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View Diary: Where we get our information (204 comments)

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  •  where do you live? (1+ / 0-)
    Recommended by:
    kurt

    in a major metro?  Local blogs can cover anything, but I don't believe that they will.  

    •  No, in Tacoma. (3+ / 0-)
      Recommended by:
      sapper, gooners, Dbug

      Which is a pretty small city (about 200,000).  We do have a local paper, which I occasionally read.  We also have a weekly, and then there's a great weekly in Seattle (which I enjoy a lot more than our local daily).  We also have some good local blogs.  It's a mix.

      I realize that not every area, especially smaller areas, offers a quality local blog.  Yet.  But don't you think that's just a matter of time?  

      Please, President Obama, remember the ladies and be more generous and favorable to them than your ancestors.

      by Kaili Joy Gray on Wed Apr 15, 2009 at 08:38:12 AM PDT

      [ Parent ]

      •  Maybe, but I personally would rather... (2+ / 0-)
        Recommended by:
        cityduck, kurt

        the local papers survive, or find a way to co-exist.  I don't mean to say that all newspapers do a great job at covering local issues, my point is more that they can fill that niche and could do a much better job at it.  Maybe they should concentrate on local issues, it might save them.

        •  Local blogs can replace citywide newspapers (0+ / 0-)

          I live in Seattle and the local NPR station, KUOW, did a great roundtable discussion about the death of newspapers.  One of the panelists said there are a bunch of local websites that are centered in neighborhoods (West Seattle, Capitol Hill, Ravenna, etc.).  So you'll read about someone who was mugged on the corner of Broadway and John.  Someone else went to a city council meeting.  Someone else writes a review of the new pizza restaurant where the Burger King used to be.  Someone raves about getting acupuncture at a local shop.  Someone else planted a garden and talks about which plants thrive in the local climate.  Someone is angry because the school board is closing down a school.

          So that's one thing that can happen if newspapers die.  By the way, the Seattle P-I discontinued their paper edition (leaving us with the Seattle Times), but then the P-I started a web-only newspaper.  And some ex-employees of the P-I started a different online newspaper.  Plus, we have two weekly newspapers (The Stranger and The Seattle Weekly).  One of them is owned by the Village Voice and the other one isn't.  Both of them send reporters to the city council meetings.

          Plus, I read various magazines, and I check Daily Kos and the NY Times and Huffpost on the internet almost every day.  Maybe once a week I'll look at the online Salon, Slate, The Onion, The New Yorker, Harpers, The Atlantic.  Heck, sometimes I'll even see what's on Drudge or Rush Limbaugh's execrable website.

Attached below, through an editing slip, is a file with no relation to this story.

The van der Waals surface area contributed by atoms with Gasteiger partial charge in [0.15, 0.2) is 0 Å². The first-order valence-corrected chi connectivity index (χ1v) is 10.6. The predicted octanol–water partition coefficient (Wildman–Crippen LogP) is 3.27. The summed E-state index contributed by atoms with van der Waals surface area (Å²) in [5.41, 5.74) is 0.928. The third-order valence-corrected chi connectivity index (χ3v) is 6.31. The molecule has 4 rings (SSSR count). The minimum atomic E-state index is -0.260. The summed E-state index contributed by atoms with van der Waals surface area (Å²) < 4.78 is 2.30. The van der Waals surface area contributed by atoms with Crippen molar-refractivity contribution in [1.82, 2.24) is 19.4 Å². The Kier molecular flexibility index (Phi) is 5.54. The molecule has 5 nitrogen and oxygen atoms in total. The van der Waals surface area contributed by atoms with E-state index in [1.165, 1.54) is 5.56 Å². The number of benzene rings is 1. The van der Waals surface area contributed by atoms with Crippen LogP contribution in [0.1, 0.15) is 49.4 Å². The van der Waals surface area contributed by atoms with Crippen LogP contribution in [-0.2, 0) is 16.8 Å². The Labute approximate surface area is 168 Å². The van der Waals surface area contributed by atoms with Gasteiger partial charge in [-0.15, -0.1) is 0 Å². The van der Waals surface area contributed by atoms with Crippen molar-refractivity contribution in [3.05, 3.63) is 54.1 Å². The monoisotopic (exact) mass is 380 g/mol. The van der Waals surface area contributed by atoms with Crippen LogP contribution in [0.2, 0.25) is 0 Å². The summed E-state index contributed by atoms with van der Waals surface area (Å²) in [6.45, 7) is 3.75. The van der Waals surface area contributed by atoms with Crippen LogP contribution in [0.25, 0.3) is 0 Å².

I don't feel like I have a shortage of news in Seattle (as long as I pay my cable company to give me high-speed cable access).

          There are only two kinds of people in the world: People who think there are two kinds of people and people who don't.

          by Dbug on Wed Apr 15, 2009 at 09:33:19 AM PDT

          [ Parent ]

          •  Journalist (1+ / 0-)
            Recommended by:
            kurt

            almost all newspapers, wire services, television news, and radio news operations hire only college graduates and expect prior experience in journalism, either at a student publication or through an internship.

            Does training and experience count for anything?

            Free University and Health Care for all, now. -8.88, -7.13

            by SoCalHobbit on Wed Apr 15, 2009 at 10:32:18 AM PDT

            [ Parent ]

      •  Your "pretty small city" (3+ / 0-)
        Recommended by:
        tmo, LABobsterofAnaheim, kurt

        is bigger than the largest city in South Carolina. I care less about the fate of newspapers, but for right now in our area, where computers are rare, let alone bloggers, newspapers still serve a vital purpose.

        These weeklies and small down (30,000 and under) dailies are vital, and yet they are failing. If newspapers go, the dark ages will once again rein supreme in the South.

        "Half of the American people never read a newspaper. Half never vote for President. One hopes it is the same half." - Gore Vidal

        by sapper on Wed Apr 15, 2009 at 09:28:53 AM PDT

        [ Parent ]

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